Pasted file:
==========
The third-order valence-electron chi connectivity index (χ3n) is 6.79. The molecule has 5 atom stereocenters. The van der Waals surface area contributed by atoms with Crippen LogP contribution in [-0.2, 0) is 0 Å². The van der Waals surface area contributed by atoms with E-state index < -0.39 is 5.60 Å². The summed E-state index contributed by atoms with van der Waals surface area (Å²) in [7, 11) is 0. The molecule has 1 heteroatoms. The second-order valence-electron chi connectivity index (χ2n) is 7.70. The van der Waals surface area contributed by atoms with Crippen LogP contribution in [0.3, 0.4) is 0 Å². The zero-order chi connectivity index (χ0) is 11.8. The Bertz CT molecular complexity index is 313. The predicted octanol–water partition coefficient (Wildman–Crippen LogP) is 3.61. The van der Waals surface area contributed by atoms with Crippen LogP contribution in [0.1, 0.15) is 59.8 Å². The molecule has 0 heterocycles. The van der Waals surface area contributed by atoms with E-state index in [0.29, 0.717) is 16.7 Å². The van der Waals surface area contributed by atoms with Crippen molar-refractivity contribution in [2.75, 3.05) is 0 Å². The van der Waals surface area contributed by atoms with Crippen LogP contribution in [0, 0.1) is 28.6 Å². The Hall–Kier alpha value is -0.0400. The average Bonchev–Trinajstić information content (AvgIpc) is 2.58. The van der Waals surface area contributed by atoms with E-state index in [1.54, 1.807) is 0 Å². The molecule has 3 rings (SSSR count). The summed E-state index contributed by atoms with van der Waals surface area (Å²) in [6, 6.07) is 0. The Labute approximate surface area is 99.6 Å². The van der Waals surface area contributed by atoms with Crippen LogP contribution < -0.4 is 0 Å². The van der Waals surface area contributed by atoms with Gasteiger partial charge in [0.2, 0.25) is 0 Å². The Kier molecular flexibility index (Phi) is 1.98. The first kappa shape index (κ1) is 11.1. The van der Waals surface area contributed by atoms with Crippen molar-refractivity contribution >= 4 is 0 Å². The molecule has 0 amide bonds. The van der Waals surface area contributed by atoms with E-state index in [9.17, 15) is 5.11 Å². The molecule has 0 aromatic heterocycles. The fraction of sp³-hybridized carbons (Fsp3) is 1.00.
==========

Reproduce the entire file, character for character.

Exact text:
The third-order valence-electron chi connectivity index (χ3n) is 6.79. The molecule has 5 atom stereocenters. The van der Waals surface area contributed by atoms with Crippen LogP contribution in [-0.2, 0) is 0 Å². The van der Waals surface area contributed by atoms with E-state index < -0.39 is 5.60 Å². The summed E-state index contributed by atoms with van der Waals surface area (Å²) in [7, 11) is 0. The molecule has 1 heteroatoms. The second-order valence-electron chi connectivity index (χ2n) is 7.70. The van der Waals surface area contributed by atoms with Crippen LogP contribution in [0.3, 0.4) is 0 Å². The zero-order chi connectivity index (χ0) is 11.8. The Bertz CT molecular complexity index is 313. The predicted octanol–water partition coefficient (Wildman–Crippen LogP) is 3.61. The van der Waals surface area contributed by atoms with Crippen LogP contribution in [0.1, 0.15) is 59.8 Å². The molecule has 0 heterocycles. The van der Waals surface area contributed by atoms with E-state index in [0.29, 0.717) is 16.7 Å². The van der Waals surface area contributed by atoms with Crippen molar-refractivity contribution in [2.75, 3.05) is 0 Å². The van der Waals surface area contributed by atoms with Crippen LogP contribution in [0, 0.1) is 28.6 Å². The Hall–Kier alpha value is -0.0400. The average Bonchev–Trinajstić information content (AvgIpc) is 2.58. The van der Waals surface area contributed by atoms with E-state index in [1.54, 1.807) is 0 Å². The molecule has 3 rings (SSSR count). The summed E-state index contributed by atoms with van der Waals surface area (Å²) in [6, 6.07) is 0. The Labute approximate surface area is 99.6 Å². The van der Waals surface area contributed by atoms with Crippen LogP contribution < -0.4 is 0 Å². The van der Waals surface area contributed by atoms with Gasteiger partial charge in [0.2, 0.25) is 0 Å². The Kier molecular flexibility index (Phi) is 1.98. The first kappa shape index (κ1) is 11.1. The van der Waals surface area contributed by atoms with Crippen molar-refractivity contribution >= 4 is 0 Å². The molecule has 0 amide bonds. The van der Waals surface area contributed by atoms with E-state index in [9.17, 15) is 5.11 Å². The molecule has 0 aromatic heterocycles. The fraction of sp³-hybridized carbons (Fsp3) is 1.00.